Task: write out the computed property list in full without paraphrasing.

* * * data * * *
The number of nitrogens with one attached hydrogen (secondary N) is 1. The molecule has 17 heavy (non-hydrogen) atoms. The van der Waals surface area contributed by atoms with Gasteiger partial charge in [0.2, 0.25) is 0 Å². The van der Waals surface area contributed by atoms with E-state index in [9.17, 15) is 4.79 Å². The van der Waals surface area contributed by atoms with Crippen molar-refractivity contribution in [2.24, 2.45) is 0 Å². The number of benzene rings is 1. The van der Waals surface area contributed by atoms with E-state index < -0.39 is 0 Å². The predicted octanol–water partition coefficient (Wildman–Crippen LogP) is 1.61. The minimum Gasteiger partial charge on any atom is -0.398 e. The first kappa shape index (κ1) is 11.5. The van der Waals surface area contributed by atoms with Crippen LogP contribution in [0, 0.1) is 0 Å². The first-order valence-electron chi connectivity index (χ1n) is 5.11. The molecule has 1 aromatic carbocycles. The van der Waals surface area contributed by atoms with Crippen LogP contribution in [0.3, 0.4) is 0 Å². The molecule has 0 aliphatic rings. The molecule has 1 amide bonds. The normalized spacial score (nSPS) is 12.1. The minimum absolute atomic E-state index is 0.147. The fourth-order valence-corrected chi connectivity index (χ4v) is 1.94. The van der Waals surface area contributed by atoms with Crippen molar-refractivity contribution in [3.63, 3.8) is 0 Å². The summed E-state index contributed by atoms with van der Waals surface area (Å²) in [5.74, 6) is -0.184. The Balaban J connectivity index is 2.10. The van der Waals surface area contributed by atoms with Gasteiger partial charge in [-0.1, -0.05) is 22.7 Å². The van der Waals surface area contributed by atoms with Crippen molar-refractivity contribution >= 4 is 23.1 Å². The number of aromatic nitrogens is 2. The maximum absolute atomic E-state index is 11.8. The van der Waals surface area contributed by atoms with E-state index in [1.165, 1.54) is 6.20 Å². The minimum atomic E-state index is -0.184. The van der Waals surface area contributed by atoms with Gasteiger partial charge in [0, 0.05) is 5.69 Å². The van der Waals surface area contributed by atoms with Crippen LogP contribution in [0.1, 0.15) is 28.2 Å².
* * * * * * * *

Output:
The number of nitrogens with one attached hydrogen (secondary N) is 1. The molecule has 17 heavy (non-hydrogen) atoms. The van der Waals surface area contributed by atoms with Gasteiger partial charge in [0.2, 0.25) is 0 Å². The van der Waals surface area contributed by atoms with E-state index in [9.17, 15) is 4.79 Å². The van der Waals surface area contributed by atoms with Crippen molar-refractivity contribution in [2.24, 2.45) is 0 Å². The number of benzene rings is 1. The van der Waals surface area contributed by atoms with E-state index < -0.39 is 0 Å². The predicted octanol–water partition coefficient (Wildman–Crippen LogP) is 1.61. The minimum Gasteiger partial charge on any atom is -0.398 e. The first kappa shape index (κ1) is 11.5. The van der Waals surface area contributed by atoms with Crippen LogP contribution in [0, 0.1) is 0 Å². The first-order valence-electron chi connectivity index (χ1n) is 5.11. The molecule has 1 aromatic carbocycles. The van der Waals surface area contributed by atoms with Crippen LogP contribution in [0.3, 0.4) is 0 Å². The molecule has 0 aliphatic rings. The molecule has 1 amide bonds. The normalized spacial score (nSPS) is 12.1. The minimum absolute atomic E-state index is 0.147. The fourth-order valence-corrected chi connectivity index (χ4v) is 1.94. The van der Waals surface area contributed by atoms with Crippen molar-refractivity contribution in [3.63, 3.8) is 0 Å². The summed E-state index contributed by atoms with van der Waals surface area (Å²) in [5.74, 6) is -0.184. The Balaban J connectivity index is 2.10. The van der Waals surface area contributed by atoms with Gasteiger partial charge in [-0.1, -0.05) is 22.7 Å². The van der Waals surface area contributed by atoms with Crippen molar-refractivity contribution >= 4 is 23.1 Å². The number of aromatic nitrogens is 2. The maximum absolute atomic E-state index is 11.8. The van der Waals surface area contributed by atoms with E-state index in [1.165, 1.54) is 6.20 Å². The minimum atomic E-state index is -0.184. The van der Waals surface area contributed by atoms with Gasteiger partial charge in [0, 0.05) is 5.69 Å². The van der Waals surface area contributed by atoms with Crippen LogP contribution in [0.1, 0.15) is 28.2 Å².